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Space shuttle Enterprise exhibit dedicated to fallen astronaut crews



June Scobee Rodgers and Sheryl Chaffee help to reveal a plaque dedicating the Intrepid's exhibit of space shuttle Enterprise to the fallen Apollo 1, STS-51L and STS-107 astronauts, including their family members. With them: NASA Administrator Charles Bolden (left), Lowell Grissom, Kathie Scobee, Laura Husband and Evelyn Husband-Thompson, April 27, 2015. (NASA/Bill Ingalls)
April 27, 2015

— Three years to day after arriving in New York City for its public display, NASA's prototype space shuttle Enterprise on Monday (April 27) was dedicated to the astronauts who lost their lives in the pursuit of space exploration.

Family members of the Apollo 1, Challenger STS-51L and Columbia STS-107 crews joined NASA officials aboard the Intrepid Sea, Air & Space Museum for the dedication. The Intrepid, a converted World War 2 aircraft carrier, has been home to the Enterprise since 2012.

"It is our great privilege to stand alongside the families of the brave crew members of Apollo 1, Challenger, and Columbia as we dedicate space shuttle Enterprise to their heroism, vision, passion and sacrifice," Susan Marenoff-Zausner, the museum's president, said. "The spirit of the men and women of these missions will live on, right here, in this magnificent spacecraft and in the programs and exhibits it motivates, now and in the future."


NASA astronaut Scott Kelly (on screen) delivers a message from on board the International Space Station during the dedication of the space shuttle Enterprise at the Intrepid. (NASA/Bill Ingalls)

Apollo 1 astronauts Virgil "Gus" Grissom, Edward White and Roger Chaffee died Jan. 27, 1967, as a result of a fire engulfing their spacecraft during a test on the launch pad. The STS-51L crew, including Francis "Dick" Scobee, Mike Smith, Judy Resnik, Ellison Onizuka, Ron McNair, Greg Jarvis and Teacher-in-Space Christa McAuliffe, were lost Jan. 28, 1986, when space shuttle Challenger broke apart soon after launching from Florida.

And on Feb. 1, 2003, the STS-107 crew of Rick Husband, Willie McCool, Kalpana Chawla, Michael Anderson, Laurel Clark, David Brown, and first Israeli in space Ilan Ramon died when the shuttle Columbia broke apart during reentry into the atmosphere after a 16-day science mission.

"It's an honor to be here to recognize the crews of Apollo 1, Challenger and Columbia as we dedicate the space shuttle Enterprise in their honor," said Charles Bolden, the NASA Administrator and a former astronaut. "I thank the families of our fallen crewmates for joining us."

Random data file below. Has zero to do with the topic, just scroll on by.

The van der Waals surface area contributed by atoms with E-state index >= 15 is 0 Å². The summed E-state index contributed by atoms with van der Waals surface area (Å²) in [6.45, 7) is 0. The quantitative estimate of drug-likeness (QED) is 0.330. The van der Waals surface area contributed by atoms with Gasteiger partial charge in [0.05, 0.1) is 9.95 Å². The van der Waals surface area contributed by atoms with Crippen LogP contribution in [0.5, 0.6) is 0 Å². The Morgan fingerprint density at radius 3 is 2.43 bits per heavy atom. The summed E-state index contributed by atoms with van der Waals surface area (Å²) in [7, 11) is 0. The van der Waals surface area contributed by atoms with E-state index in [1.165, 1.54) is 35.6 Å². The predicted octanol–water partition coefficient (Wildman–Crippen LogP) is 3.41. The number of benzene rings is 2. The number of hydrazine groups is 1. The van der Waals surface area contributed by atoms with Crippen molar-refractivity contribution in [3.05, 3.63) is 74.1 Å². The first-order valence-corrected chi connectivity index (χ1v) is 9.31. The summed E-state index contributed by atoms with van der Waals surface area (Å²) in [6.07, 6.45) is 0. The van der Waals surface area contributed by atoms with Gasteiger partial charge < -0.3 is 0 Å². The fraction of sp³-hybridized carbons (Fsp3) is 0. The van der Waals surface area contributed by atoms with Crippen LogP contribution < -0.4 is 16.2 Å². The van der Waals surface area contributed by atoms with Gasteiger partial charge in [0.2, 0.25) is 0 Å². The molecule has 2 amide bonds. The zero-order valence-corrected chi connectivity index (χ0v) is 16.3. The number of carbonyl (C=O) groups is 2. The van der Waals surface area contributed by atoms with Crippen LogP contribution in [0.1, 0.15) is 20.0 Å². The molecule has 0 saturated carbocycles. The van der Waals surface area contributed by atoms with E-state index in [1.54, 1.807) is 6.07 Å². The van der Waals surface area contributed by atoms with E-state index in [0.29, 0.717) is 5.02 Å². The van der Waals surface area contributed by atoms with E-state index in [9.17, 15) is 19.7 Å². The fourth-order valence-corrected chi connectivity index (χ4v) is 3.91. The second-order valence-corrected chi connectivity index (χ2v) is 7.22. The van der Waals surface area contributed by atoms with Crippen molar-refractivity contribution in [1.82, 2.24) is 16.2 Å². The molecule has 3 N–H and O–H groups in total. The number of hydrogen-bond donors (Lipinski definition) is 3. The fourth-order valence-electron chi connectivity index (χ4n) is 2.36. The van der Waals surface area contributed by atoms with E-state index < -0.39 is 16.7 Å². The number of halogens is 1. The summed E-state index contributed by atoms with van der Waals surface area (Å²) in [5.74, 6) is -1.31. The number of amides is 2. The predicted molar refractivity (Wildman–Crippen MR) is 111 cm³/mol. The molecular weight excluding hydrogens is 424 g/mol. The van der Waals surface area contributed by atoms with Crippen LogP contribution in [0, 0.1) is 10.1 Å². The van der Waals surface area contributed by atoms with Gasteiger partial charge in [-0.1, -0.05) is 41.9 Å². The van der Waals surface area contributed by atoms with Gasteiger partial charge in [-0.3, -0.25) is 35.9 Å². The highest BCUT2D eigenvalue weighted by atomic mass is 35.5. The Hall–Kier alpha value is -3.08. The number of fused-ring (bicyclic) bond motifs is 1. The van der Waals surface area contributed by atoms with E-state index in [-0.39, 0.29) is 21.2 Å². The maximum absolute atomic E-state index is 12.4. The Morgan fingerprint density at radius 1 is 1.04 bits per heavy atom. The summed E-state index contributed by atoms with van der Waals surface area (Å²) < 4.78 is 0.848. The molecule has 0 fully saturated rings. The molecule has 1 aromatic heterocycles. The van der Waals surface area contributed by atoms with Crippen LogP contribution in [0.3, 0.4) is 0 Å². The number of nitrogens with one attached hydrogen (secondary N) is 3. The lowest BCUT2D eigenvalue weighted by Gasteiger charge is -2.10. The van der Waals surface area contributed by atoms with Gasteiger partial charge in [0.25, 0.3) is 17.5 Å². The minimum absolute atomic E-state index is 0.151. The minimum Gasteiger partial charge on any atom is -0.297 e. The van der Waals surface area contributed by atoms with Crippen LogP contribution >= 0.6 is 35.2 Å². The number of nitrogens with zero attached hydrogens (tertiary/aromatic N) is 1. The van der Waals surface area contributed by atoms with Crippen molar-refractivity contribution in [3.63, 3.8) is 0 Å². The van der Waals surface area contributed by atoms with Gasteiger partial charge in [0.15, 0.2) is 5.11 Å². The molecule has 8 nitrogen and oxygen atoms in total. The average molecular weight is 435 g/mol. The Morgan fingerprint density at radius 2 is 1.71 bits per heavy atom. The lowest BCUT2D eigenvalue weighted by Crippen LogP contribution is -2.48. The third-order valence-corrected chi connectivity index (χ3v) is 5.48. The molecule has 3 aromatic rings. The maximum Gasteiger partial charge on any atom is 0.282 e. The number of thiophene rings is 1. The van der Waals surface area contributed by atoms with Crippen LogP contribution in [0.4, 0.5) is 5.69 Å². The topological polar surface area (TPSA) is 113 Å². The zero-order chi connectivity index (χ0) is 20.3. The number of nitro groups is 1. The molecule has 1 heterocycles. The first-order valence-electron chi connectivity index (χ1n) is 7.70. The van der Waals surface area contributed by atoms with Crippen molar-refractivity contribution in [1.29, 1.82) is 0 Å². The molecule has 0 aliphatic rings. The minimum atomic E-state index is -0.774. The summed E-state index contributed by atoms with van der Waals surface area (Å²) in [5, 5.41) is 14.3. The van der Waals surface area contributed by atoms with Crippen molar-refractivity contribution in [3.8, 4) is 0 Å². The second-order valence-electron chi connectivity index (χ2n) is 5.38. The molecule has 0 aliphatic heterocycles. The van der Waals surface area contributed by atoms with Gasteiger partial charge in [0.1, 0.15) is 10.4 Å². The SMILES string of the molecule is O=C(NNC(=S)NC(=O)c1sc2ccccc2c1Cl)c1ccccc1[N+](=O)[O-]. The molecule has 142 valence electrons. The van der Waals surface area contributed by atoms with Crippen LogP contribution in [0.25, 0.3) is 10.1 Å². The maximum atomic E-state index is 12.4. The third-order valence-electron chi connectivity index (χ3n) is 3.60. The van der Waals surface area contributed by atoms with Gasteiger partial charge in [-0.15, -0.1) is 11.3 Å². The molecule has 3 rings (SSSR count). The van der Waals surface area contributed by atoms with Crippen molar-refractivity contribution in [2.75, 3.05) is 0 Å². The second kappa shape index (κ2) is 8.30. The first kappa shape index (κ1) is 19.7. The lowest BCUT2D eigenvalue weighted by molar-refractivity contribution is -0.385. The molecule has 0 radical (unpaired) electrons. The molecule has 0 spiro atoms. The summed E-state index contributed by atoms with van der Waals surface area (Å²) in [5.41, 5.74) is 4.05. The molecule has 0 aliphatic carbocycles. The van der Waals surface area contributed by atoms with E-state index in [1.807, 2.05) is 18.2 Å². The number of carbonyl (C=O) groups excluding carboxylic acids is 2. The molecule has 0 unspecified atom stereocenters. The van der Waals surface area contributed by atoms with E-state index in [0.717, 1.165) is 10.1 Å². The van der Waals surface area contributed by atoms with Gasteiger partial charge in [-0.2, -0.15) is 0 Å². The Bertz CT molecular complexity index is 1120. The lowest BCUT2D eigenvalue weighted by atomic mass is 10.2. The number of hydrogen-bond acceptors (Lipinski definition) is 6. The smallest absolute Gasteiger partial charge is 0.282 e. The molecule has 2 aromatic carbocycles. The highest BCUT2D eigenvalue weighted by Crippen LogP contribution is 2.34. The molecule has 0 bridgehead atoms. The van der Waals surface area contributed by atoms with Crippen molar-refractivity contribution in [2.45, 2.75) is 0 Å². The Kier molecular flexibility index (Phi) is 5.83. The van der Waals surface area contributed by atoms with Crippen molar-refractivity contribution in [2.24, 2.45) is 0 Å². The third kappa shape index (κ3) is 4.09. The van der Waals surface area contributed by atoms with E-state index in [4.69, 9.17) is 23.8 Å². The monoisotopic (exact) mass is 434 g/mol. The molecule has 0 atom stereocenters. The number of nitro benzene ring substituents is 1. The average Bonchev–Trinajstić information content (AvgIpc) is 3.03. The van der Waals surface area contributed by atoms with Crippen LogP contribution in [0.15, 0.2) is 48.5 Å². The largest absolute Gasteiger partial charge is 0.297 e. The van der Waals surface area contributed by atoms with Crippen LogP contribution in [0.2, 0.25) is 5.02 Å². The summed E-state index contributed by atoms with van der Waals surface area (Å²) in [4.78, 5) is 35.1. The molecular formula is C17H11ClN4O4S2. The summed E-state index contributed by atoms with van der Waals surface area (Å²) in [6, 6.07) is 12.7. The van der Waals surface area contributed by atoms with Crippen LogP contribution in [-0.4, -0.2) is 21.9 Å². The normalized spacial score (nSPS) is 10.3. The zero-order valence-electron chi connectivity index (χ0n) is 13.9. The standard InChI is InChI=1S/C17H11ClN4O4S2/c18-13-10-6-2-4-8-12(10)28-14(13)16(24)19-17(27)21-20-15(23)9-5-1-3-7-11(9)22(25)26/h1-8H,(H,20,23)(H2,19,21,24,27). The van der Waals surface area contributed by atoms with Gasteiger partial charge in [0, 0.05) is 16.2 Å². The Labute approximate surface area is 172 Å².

"Know that we will never forget your loved ones, and that we are building on their legacy even now to do the great things in the future toward which they strove," he said.


NASA Administrator Charles Bolden delivers remarks during the dedication of the space shuttle Enterprise. (NASA/Bill Ingalls)

Participating in the dedication event were Lowell Grissom, the astronaut's brother, and June Scobee Rodgers, Evelyn Husband-Thompson and Rona Ramon, surviving spouses of Scobee, Husband, and Ramon.

Husband's daughter Laura and Ramon's son Tal each led their respective nation's anthem.

The ceremony, which also included a video message from the crew of the International Space Station, closed with astronaut Mike Massimino, the Intrepid museum's senior advisor for space programs, helping to reveal the wording of the dedication plaque:

"The prototype orbiter that paved the way for the space shuttle program dedicated April 27, 2015 in honor of the brave crews who served in the American space program and gave their lives in pursuit of knowledge, exploration and international cooperation."


Plaque dedicating the Intrepid Museum's exhibit of space shuttle Enterprise to the fallen astronauts. (Intrepid/John-Paul Teutonico)

Following the dedication, 200 middle school students from five New York City public schools showcased experiments they designed, one of which will be flown to the space station as part of the Intrepid International Space Station Challenge, a joint partnership between the museum, the Student Spaceflight Experiments Program and the Ramon Foundation, founded by Rona Ramon in honor of her late husband.

"Today's event truly represents the mission of the Intrepid Sea, Air & Space Museum – to honor our past and inspire our future," Marenoff-Zausner said.

Enterprise was NASA's first orbiter, a prototype that never flew in space, but conducted critical approach and landing tests in 1977. Enterprise, as displayed inside the Intrepid's space shuttle pavilion on its flight deck, was added to the National Register of Historic Places in 2013.


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